\[\chi_{jk} = \sqrt{\sum \frac 1{c_{j}} ({x_{j}-y_{j})^{2}}}\]
where \(c_j\) denotes the \(j_{th}\) element of the average row profile (the proportional abundance of \(j\) across all rows) and \(x\) and \(y\) represent row profiles for the two sites under comparison. This metric therefore takes raw abundance (rather than simply proportional representation) into account when defining distance between sites. The definition of this metric is such that rare categories play a greater role in defining distances among sites than common categories (as in correspondence analysis). This measure has a minimum value of 0 and no theoretical upper limit.
The code for calculating \(\chi^{2}\) distances is defined in the chunk below and a new object called Cibola_X
is created using this measure. It is sometimes preferable to rescale this measure so that it is bounded between 0 and 1. We create a second object called Cibola_X01
which represents rescaled distances by simply dividing the matrix by the maximum observed value (there are many other ways to do this but this will be fine for our demonstration purposes). Again, we subtract these results from 1 to convert a distance to a similarity.
# Define function for calculating chi-squared distance
chi_dist <- function(x) {
# calculates the profile for every row
rowprof <- x / apply(x, 1, sum)
# calculates the average profile
avgprof <- apply(x, 2, sum) / sum(x)
# creates a distance object of chi-squared distances
chid <- dist(as.matrix(rowprof) %*% diag(1 / sqrt(avgprof)))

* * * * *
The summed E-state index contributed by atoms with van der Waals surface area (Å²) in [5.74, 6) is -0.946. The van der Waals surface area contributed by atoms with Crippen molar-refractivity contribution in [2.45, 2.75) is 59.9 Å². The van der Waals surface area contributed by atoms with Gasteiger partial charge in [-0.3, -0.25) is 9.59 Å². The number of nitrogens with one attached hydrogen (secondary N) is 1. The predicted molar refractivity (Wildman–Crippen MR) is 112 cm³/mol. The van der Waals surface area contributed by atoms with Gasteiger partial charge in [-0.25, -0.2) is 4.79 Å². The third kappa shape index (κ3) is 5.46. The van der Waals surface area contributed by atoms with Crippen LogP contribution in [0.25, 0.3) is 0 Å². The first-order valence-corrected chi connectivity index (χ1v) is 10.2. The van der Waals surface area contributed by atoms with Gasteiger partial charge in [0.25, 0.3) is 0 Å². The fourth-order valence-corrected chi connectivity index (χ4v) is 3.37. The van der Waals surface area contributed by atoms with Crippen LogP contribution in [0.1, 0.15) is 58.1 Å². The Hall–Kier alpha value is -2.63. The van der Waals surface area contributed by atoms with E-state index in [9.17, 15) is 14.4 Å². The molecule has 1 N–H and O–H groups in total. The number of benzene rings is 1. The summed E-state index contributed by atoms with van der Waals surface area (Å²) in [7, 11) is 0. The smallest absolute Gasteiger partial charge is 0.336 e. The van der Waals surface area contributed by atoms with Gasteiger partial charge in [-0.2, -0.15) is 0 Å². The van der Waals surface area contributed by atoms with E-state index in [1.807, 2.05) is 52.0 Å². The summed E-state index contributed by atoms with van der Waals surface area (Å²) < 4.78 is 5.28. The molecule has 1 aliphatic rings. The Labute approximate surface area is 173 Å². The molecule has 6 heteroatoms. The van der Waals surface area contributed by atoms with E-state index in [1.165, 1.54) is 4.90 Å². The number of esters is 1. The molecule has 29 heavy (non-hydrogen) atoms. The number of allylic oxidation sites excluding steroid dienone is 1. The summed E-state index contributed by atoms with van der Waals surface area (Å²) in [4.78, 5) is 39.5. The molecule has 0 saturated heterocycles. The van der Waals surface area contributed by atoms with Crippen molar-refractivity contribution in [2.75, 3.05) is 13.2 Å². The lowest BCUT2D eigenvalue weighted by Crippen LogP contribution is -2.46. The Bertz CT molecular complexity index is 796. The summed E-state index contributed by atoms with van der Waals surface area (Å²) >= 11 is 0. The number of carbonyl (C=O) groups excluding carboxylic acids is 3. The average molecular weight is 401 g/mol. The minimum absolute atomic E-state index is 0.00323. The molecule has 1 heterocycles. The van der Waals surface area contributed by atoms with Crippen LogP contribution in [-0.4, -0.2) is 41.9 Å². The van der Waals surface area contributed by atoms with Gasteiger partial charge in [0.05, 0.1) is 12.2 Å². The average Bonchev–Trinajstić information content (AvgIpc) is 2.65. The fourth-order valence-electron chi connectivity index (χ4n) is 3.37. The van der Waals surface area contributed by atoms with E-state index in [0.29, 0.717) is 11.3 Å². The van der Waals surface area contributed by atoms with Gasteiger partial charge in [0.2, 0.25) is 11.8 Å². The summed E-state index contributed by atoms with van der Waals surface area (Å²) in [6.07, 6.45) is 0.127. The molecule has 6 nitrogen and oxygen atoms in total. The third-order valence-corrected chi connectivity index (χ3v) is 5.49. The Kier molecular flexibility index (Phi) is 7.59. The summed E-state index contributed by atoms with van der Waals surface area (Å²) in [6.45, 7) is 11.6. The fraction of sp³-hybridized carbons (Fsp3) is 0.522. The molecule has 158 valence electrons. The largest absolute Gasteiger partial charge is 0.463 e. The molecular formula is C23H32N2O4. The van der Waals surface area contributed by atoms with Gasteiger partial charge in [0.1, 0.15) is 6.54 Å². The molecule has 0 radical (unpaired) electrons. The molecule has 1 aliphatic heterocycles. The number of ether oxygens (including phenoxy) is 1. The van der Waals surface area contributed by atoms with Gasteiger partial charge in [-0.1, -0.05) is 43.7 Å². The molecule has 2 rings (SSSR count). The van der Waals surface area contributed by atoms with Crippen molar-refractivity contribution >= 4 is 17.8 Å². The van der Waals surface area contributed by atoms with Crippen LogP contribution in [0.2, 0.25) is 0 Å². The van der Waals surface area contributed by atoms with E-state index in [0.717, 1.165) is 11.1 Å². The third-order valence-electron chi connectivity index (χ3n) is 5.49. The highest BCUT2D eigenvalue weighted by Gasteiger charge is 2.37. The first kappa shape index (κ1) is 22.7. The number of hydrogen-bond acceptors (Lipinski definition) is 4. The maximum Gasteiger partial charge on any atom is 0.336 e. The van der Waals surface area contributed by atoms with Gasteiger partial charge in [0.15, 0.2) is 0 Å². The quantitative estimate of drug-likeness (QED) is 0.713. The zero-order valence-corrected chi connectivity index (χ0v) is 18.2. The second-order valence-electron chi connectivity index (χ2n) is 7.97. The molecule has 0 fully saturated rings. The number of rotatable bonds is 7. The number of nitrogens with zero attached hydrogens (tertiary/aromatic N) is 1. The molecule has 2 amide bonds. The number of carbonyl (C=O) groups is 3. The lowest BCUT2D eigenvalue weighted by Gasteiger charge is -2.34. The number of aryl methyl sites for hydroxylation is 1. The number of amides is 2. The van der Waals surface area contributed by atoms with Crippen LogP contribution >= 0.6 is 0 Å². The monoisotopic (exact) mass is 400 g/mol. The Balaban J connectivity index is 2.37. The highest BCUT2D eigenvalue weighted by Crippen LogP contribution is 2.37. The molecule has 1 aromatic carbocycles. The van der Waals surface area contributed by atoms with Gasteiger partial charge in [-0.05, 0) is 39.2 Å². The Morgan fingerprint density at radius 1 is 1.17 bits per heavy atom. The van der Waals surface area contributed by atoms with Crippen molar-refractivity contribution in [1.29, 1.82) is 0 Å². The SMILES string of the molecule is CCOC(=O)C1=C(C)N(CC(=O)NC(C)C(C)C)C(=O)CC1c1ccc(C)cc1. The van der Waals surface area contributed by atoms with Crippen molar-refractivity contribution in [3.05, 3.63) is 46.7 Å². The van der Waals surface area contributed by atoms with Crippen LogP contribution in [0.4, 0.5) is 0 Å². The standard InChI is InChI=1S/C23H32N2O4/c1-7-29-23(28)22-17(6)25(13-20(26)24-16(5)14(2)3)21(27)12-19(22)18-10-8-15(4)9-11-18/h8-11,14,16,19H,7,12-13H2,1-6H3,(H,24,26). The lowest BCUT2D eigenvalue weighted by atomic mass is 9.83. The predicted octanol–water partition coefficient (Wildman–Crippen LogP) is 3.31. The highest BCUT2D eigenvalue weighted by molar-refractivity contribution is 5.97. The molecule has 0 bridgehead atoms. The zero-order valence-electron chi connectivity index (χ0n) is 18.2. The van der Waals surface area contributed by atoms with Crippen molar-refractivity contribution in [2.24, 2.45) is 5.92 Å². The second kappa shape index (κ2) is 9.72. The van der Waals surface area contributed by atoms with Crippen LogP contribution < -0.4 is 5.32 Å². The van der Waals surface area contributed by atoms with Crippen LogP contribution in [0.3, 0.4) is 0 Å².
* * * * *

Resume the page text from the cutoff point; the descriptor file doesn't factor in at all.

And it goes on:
# return the results
return(as.matrix(chid))
}
# Run the script and then create the rescaled 0-1 version
cibola_x <- chi_dist(cibola_clust)
cibola_x01 <- 1 - (cibola_x / max(cibola_x))
cibola_x01[1:4, 1:4]
## Apache Creek Atsinna Baca Pueblo Casa Malpais
## Apache Creek 1.0000000 0.2904662 0.1010795 0.6166508
## Atsinna 0.2904662 1.0000000 0.3393173 0.2999925
## Baca Pueblo 0.1010795 0.3393173 1.0000000 0.1469591
## Casa Malpais 0.6166508 0.2999925 0.1469591 1.0000000
Jaccard Similarity
In many situations we may have either only presence/absence data or data where a one or a few categories dominate the assemblages of most sites. In the former case, the measures of similarity above will not work. In the latter case, although the measures above may work, the results may largely be a product of similarities or differences in those few common categories. In such cases, it may be preferable to use a similarity metric based on presence/absence data. The Jaccard similarity coefficient for two sets of presence/absence values is simply the intersection of values in those two cases divided by the union of those two cases. Formally this can be written as:
\[J(A,B) = \frac{|A \cap B|}{|A \cup B|} = \frac{|A \cap B|}{|A| + |B| - |A \cap B|}\]
where
- \(|A \cap B|\) is the intersection of vectors A and B or the number of categories where both vectors = present.
- \(|A \cup B|\) is the union of vectors A and B or the total number of categories where either A or B is present.